July 3, 2022
  • July 3, 2022

Need for leadership on property insurance in Louisiana – L’Observateur

By on April 20, 2022 0

Former British Prime Minister Benjamin Disraeli was full of insight with his poignant anecdotes. He once summed up the political courage of one of his adversaries by observing: “Our fellow citizens are moving in the streets. And I have to find out which way they’re going, and get in front of them. Because I am their leader.

Property insurance rates have skyrocketed all over Louisiana and they will likely continue to climb. Yet over the past year, Louisiana elected officials who could have made a difference have sat on the sidelines, oblivious to the intense outrage of the masses who want some rate relief.

This is not the case in other states. In Florida, the governor and legislature have held several special sessions, pumped over $700 million into their state-run property insurance company, and are in the process of completely revamping this state-created entity. In Mississippi, significant state funding has been allocated to a similar state plan, and the attorney general has worked with other state officials to aggressively intervene in lawsuits against insurance companies that have failed. not paid insurance claims.

But until recently in Louisiana, the only suggested solution was to say a daily prayer for no more hurricanes. The state was forced to sell more than $1 billion in bonds to fund the huge debt incurred by the state-owned Citizens Property Insurance Company. State officials attempted to address the issue as part of a natural disaster. But just as the damage in New Orleans was a man-made disaster due to failures in the design and construction of the levees, so was the massive damage caused by the incompetence of those who led the citizens.

A combination of unqualified management, not a penny of capital and surplus, and completely inadequate reinsurance have combined to create a no-win situation for every landowner in the state. It will take more than 20 years to pay for the debacle of the citizens.

What if there is significant additional destruction from future hurricanes? Are there plans underway to deal with such a problem? Other states are considering several options, including a state disaster fund that would be funded either through sales taxes or property taxes. Such a plan would be met with little support in Louisiana, but at least Florida is considering alternatives, while state officials in Louisiana shudder to look ahead.

Former political tipster CB Forgotston, now deceased, had suggested either a tax credit or a refund that would stay on the books as long as any excess tax was applied to homeowners insurance policies. This could be accomplished by a majority vote of the Legislative Assembly. From then on, the state’s general fund, currently washed out with over a billion dollars in surplus, would have to pay the citizens’ annual debt. The Louisiana Public Affairs Research Council strongly opposed such a proposal, saying any excess funds should be used for other state needs. Their conclusion? “It’s good politics, but not good politics.” But PAR is completely wrong here.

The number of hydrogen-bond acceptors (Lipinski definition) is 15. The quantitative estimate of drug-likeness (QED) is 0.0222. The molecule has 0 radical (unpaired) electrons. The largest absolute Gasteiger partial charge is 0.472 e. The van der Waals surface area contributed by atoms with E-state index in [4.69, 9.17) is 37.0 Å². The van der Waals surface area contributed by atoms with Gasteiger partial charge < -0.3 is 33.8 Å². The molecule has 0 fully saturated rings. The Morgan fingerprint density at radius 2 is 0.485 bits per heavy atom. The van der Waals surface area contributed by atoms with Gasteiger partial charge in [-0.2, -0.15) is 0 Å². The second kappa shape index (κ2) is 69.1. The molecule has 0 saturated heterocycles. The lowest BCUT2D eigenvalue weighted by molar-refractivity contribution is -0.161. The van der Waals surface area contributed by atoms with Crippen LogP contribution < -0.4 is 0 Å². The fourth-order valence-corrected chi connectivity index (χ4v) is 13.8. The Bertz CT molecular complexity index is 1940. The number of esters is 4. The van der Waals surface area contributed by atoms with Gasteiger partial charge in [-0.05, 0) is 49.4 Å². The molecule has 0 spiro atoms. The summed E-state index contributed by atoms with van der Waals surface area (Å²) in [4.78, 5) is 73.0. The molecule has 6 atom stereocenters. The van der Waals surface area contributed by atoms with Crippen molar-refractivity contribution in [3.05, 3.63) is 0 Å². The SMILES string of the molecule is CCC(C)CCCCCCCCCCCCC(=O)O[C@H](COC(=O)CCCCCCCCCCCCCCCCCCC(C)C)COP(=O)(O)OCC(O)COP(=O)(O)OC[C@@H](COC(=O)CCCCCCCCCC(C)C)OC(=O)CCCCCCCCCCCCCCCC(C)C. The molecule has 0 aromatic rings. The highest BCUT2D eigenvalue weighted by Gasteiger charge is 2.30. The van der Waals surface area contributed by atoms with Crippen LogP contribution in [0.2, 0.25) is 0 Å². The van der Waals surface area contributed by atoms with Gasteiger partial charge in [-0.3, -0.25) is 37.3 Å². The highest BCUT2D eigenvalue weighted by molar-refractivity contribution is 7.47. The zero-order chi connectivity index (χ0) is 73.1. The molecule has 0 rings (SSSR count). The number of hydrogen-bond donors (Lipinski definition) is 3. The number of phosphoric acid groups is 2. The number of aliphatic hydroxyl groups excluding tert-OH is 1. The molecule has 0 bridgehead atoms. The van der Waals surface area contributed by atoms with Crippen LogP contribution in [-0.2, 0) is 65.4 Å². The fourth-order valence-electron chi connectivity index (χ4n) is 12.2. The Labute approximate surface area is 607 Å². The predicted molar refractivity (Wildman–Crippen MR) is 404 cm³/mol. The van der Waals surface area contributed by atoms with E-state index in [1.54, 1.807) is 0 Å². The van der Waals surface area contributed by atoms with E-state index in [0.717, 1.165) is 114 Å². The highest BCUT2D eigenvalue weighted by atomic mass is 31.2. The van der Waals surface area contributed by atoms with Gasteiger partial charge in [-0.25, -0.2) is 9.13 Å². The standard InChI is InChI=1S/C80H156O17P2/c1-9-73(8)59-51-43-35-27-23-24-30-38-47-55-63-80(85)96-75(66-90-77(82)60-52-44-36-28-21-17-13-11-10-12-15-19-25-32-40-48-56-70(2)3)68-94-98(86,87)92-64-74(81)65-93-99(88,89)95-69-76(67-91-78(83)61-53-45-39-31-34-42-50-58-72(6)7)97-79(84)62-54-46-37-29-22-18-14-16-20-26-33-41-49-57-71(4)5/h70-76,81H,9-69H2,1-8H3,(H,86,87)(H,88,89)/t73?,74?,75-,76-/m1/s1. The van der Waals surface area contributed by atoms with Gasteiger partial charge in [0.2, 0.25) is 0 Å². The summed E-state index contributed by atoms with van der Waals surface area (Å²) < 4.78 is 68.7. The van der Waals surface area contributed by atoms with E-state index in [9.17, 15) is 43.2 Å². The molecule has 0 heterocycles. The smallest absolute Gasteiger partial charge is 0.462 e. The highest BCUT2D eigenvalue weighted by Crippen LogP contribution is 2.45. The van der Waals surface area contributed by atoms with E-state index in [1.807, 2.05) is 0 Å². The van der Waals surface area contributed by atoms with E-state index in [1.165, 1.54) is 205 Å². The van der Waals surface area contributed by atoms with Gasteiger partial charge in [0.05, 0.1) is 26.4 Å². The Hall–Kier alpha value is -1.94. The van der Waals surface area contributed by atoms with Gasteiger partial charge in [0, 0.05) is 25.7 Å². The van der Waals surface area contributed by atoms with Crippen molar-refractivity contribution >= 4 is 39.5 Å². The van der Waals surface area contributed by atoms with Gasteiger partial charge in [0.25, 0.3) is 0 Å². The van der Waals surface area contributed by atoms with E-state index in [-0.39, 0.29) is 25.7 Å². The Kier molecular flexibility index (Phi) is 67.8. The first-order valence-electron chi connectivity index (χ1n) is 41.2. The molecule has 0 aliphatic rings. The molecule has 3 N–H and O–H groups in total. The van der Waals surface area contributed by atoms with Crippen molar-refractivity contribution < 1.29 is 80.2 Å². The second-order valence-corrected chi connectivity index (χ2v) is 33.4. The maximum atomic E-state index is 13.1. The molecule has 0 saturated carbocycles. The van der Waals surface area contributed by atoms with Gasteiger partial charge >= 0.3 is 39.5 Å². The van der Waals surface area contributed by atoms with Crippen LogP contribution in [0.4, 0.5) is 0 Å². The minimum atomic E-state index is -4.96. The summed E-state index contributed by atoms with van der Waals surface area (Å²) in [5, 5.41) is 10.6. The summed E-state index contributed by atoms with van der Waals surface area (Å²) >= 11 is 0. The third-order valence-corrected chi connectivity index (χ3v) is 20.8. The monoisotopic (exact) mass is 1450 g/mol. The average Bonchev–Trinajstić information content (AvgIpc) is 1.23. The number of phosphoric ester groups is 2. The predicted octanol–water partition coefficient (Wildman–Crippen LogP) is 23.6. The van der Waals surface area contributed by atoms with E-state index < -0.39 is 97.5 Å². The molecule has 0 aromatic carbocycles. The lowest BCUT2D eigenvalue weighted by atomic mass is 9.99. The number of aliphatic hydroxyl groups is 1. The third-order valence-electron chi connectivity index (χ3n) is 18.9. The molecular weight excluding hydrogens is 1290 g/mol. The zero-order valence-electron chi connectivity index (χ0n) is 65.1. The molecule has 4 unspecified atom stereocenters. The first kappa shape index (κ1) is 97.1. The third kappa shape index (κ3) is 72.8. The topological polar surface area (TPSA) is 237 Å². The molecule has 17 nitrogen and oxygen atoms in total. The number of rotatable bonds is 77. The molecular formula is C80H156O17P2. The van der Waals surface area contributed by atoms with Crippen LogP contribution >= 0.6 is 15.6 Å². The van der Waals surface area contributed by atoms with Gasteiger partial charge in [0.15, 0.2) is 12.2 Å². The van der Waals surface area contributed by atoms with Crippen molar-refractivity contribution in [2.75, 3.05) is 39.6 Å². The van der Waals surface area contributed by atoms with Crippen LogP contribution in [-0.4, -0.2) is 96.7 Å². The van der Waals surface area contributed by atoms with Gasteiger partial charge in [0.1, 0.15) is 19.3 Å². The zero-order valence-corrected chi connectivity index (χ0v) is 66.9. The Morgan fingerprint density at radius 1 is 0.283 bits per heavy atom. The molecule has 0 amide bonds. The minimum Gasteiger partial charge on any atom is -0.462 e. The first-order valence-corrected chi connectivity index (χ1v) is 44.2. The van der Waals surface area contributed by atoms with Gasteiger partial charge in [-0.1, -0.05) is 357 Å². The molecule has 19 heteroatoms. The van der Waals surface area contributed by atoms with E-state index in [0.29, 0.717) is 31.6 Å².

Ridding landlords of not having to pay a penalty for the next 20 years should be done for a good reason. The legislature and insurance regulators have been negligent in failing to provide sufficient oversight to protect the same policyholders from a state-created, incompetently managed, and grossly underfunded entity. Landowners should not be held responsible for the incompetence of those charged with protecting the public interest.

Louisiana state officials are also standing on the sidelines on the major issue of a national disaster fund. Louisiana led the charge in the 1990s by asking Congress to create a support umbrella that would go into effect after a major hurricane once damage levels reached $4.5 billion. The idea languished until Katrina struck. Florida lawmakers are now leading the charge, while several state insurance commissioners have testified before congressional committees in Washington. Louisiana’s enthusiasm has been nonchalant at best, with little more than lip service paid to such an idea by the state’s congressional delegation.

The bottom line? It looks like some Louisiana lawmakers are beginning to realize the depth of the problem and are taking the initiative to find workable solutions to an extremely difficult problem. The Governor arrives and realizes that “people are moving through the streets”.

Hurricane season is fast approaching. Will Louisiana be ready? Right now, the state has a long, long way to go.

peace and justice

Jim Brown

Jim Brown’s syndicated column appears weekly in many newspapers across the country and on websites around the world. You can read all of his past columns and see ongoing updates at http://www.jimbrownusa.com. Readers can also view Jim Brown’s books and many others he has published by visiting http://www.thelisburnpress.com.